IN RE: the Compensation of Minkyu Yi

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Court of Appeals of Oregon.

IN RE: the Compensation of Minkyu Yi, Claimant. Minkyu YI, Petitioner, v. CITY OF PORTLAND, Respondent.

A158861

    Decided: October 04, 2017

Before Tookey, Presiding Judge, and DeHoog, Judge, and Sercombe, Senior Judge.* Donald M. Hooton argued the cause and filed the brief for petitioner. Linh T. Vu argued the cause and filed the brief for respondent.

TOOKEY, J.

In this workers' compensation case, claimant seeks review of an order of the Workers' Compensation Board that rejected his request to modify a notice of closure to include an award of impairment for a combined condition. We review the board's order pursuant to ORS 183.482(8)(a) and (c) for substantial evidence, substantial reason, and errors of law, conclude that the board did not err, and therefore affirm.

Claimant was injured at work in April 2007. Employer accepted a claim for a lumbar strain. Employer then modified its acceptance to include a combined condition—lumbar strain combined with preexisting degenerative disc disease. On August 23, 2007, employer denied the combined condition, asserting that the lumbar strain was no longer the major contributing cause of claimant's disability as of June 19, 2007.

The board overturned the denial, reasoning that the medical evidence did not support the conclusion that, as of June 19, 2007, the otherwise compensable injury ceased to be the major contributing cause of the disability or need for treatment of the combined condition. See ORS 656.262 (6)(c); ORS 656.266(2)(c).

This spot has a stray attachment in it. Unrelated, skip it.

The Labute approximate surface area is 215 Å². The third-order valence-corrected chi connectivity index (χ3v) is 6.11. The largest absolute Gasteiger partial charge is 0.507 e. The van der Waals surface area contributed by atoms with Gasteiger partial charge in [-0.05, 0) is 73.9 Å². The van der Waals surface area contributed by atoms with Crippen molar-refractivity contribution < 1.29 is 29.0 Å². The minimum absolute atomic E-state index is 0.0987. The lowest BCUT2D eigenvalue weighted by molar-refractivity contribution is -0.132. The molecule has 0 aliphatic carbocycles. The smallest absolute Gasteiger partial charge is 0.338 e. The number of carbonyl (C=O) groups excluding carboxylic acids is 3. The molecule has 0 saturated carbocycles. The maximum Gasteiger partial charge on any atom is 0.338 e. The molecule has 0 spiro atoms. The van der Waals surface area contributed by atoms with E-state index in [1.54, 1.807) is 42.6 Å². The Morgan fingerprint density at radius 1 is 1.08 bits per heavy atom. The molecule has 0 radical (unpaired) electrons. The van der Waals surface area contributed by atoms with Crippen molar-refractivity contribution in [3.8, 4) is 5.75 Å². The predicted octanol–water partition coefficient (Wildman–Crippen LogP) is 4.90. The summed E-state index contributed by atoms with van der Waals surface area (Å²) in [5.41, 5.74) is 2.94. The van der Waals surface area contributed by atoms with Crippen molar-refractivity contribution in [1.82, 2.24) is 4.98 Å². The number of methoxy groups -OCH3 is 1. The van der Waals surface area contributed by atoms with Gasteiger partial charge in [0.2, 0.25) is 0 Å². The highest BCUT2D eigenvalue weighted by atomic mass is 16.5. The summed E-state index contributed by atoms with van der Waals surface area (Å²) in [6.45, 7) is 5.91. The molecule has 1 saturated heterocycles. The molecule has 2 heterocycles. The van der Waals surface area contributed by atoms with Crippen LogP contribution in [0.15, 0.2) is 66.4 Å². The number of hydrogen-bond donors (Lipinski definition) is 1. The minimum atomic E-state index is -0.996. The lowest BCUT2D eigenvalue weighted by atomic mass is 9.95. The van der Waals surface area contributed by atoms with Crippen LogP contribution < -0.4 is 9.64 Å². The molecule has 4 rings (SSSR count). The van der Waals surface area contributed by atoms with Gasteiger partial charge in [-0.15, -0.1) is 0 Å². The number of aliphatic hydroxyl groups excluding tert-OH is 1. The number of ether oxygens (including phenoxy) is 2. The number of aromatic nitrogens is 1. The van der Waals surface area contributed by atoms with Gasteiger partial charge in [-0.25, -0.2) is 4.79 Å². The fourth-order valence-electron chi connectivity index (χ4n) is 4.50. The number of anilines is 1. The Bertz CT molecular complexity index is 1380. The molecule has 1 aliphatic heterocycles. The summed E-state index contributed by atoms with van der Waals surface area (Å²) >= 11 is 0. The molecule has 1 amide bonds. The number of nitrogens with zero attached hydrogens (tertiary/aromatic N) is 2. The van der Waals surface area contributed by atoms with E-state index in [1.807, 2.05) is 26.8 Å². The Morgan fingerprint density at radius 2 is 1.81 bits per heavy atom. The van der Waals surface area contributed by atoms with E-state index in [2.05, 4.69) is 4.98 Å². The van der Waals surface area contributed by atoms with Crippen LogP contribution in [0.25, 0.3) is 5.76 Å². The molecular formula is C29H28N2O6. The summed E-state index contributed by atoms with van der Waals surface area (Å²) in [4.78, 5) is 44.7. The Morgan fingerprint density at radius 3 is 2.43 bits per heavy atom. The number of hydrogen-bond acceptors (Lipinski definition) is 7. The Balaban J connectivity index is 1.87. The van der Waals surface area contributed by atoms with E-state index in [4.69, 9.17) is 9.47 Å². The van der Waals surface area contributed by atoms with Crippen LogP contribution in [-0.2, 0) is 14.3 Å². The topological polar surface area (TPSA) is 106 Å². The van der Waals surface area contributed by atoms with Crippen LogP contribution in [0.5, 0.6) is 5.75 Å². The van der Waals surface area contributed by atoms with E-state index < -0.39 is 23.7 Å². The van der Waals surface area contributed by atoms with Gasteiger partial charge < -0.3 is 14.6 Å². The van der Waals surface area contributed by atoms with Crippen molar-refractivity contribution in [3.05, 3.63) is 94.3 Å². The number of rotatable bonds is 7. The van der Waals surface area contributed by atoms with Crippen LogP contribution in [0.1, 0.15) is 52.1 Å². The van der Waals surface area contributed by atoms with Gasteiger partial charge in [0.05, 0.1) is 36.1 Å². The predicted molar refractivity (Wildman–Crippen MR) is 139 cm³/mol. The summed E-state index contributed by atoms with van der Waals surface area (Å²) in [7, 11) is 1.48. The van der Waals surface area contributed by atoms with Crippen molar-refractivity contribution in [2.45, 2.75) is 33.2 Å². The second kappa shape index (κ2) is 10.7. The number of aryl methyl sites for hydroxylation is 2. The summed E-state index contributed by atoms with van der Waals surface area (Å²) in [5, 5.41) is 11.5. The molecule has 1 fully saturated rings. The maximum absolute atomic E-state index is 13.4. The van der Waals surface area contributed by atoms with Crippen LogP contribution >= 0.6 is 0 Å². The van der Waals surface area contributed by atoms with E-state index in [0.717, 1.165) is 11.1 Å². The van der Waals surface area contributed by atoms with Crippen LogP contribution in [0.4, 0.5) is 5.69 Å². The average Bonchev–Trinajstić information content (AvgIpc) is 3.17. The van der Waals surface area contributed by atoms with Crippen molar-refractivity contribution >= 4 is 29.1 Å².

On December 14, 2009, employer denied the combined condition claim a second time, reasoning that, as of August 16, 2007, the lumbar strain was no longer the major contributing cause of disability or need for treatment of the combined condition. An administrative law judge (ALJ) set aside that denial on the ground of claim preclusion. Employer did not appeal the ALJ's order to the board, and it became final.

On August 11, 2010, employer issued a “current condition” denial, and on August 12, 2010, employer closed the claim determining that claimant was medically station-ary. The notice of closure did not award claimant any disability benefits for the denied combined condition. See ORS 656.268(1)(b).1 Claimant challenged both the denial and the notice of closure. The two challenges necessarily followed different review paths. See ORS 656.267(2)(a) (describing processing and review of new and omitted medical condition claims); ORS 656.268(5) (describing reconsideration process for notice of closure). The denial of the claim was reviewed by an ALJ, then by the board, and, finally, by this court. This court ultimately held that the denial was barred by claim preclusion. Yi v. City of Portland, 258 Or App 526, 310 P3d 710 (2013).

Claimant's challenge to the notice of closure followed a separate review path pursuant to ORS 656.268(5): Claimant requested reconsideration of the notice of closure, and the Appellate Review Unit of the Workers' Compensation Division of the Department of Consumer and Business Services upheld the notice of closure in an order on reconsideration. Claimant then requested a hearing. Pending this court's judicial review of the board's order upholding the denial, and on claimant's request, the board held in abeyance the hearing on the order on reconsideration of the notice of closure.